Popular music has always been about putting on a show. From the psychedelic fantasias of 1970s rockers Pink Floyd to Madonna’s many Vegas-like tours, KISS’ relentless pyro attack, the boy-band glitter parades of the early 2000s and the over-the-top plans for Michael Jackson’s never-mounted This is It farewell shows , major artists have always tried to pony up a big show for their fans.
And now, thanks to a new generation of visually acute music stars, we could be living in a new age of the great pop spectacle. From Muse’s massive stadium light show to Lady Gaga’s Monster Ball outing and Pink’s Cirque du Soleil-like Funhouse Tour, artists are going above and beyond in an effort to give their fans a never-ending, eye-popping extravaganza.
“We were missing a real element of showmanship [in music] for a while, but you see it in Gaga and her elaborate costuming and in artists like Pink,” music-industry veteran Jeff Rabhan, chair of recorded music and an arts professor at NYU’s Clive Davis Department of Recorded Music, said of Gaga’s now-legendary meat dress and string of outrageous getups at Sunday’s MTV Video Music Awards.
He also pointed to the positive reaction for Kanye West’s visually stunning VMA performance as further proof that audiences were thirsting for a return of the pop spectacle. “It’s been lacking, and that’s the reason that people are drawn to it,” he said of the chatter that inevitably follows one of West’s unique set pieces. In fact, the rapper has more in store with his 40-minute film-noir project in support of the “Runaway” single, which is not surprising coming from an artist who has always been very tuned in to the importance of having great visuals to accompany his music.
In rock music, bands like U2 have always understood the importance of giving their fans something unique, from their PopMart Tour in the late 1990s to their most recent 360 Tour , which included the largest, most elaborate stage ever built for a live show. More contemporary acts like Britney Spears have also done their part, hitting the road for her Circus extravaganza with a stage full of magicians, tumblers and glitzy costumes. On a smaller scale, “American Idol” runner-up Adam Lambert has made glitter bombs and gender-bending videos and performances part of his pop calling card, earning him the distinction of outpacing his onetime rival, season-eight winner Kris Allen, in album sales and concert tickets.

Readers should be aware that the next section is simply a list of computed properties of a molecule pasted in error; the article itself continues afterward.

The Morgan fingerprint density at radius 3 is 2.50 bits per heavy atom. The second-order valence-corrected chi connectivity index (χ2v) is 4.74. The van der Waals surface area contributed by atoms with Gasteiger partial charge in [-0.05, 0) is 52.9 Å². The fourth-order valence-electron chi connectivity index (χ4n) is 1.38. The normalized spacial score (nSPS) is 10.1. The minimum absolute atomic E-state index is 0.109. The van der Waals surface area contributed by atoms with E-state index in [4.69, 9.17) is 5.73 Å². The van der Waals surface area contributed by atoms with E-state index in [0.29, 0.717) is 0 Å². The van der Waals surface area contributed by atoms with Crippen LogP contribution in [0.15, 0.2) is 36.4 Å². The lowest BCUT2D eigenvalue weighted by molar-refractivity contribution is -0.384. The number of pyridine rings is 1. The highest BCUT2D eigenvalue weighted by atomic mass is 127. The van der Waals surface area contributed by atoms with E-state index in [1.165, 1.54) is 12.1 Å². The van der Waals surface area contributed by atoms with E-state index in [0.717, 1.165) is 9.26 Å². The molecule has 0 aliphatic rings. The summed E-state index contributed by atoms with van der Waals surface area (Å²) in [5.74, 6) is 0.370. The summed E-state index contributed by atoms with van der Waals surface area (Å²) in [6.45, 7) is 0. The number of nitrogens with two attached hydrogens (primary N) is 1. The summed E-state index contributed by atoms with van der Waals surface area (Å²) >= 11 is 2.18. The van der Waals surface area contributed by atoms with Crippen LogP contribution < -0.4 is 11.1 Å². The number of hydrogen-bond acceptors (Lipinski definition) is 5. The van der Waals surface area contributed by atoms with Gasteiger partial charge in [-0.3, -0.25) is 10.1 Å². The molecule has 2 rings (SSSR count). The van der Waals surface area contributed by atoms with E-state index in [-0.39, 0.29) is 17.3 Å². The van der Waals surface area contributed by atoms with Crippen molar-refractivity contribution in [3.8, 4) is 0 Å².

What sets some of today’s stars apart, according to Robert J. Thompson, director of the Bleier Center for Television and Popular Culture at Syracuse University, is the immersive way they live their public lives. “Artists like Gaga and Ke$ha are always in costume,” Thompson said of the outrageous makeup and outfits those pop stars, and other such as Katy Perry, model every time they go out in public. “We have returned to the age of P.T. Barnum, no question about it. But I suppose these things go in cycles, a case you can make if you look at the biggest acts of all time, which were all spectacle-oriented: Madonna, Michael Jackson.”
Thompson said outrageous characters have always played a part in popular music, but with the dawn of the video age in 1981, artists had a new medium to explore with flashy videos that added another layer to their radio hits. Then, with the rise of the Internet, the decade-long contraction of the music industry and a renewed emphasis on singles-oriented artists over the past nine years thanks to iTunes, the ability to reach a mass audience just through radio and video began to disappear.
“We went into a period where music was being consumed not with a visual spectacular or with the visual of a big album cover, but as an à la carte thing you listen to with earbuds,” Thompson said. “There was naturally going to be a kickback from that.”
With Gaga as the most prominent example, many artists began to realize that with so many entertainment options — from online video to TV, movies, video games and portable devices like the iPad — the only way to rise above the din was to be bigger, bolder and louder than everyone else, all the time. “Lady Gaga is much more about her look and character and clothes than about the songs,” Thompson said. “There are a lot more people out there who could recognize a photo of Lady Gaga in a minute than if you played them one of her songs.”
He also acknowledged that grim economic times also draw fans to artists and performances that allow for some fantastical escape from the day’s news. And with the increasing hikes in the cost of concert tickets, cash-strapped music fans are also more likely to part with their meager cash reserves if they think they’re going to see something jaw-dropping. “You have to put on costumes and a spectacle if you’re going to get any attention these days,” Thompson said.
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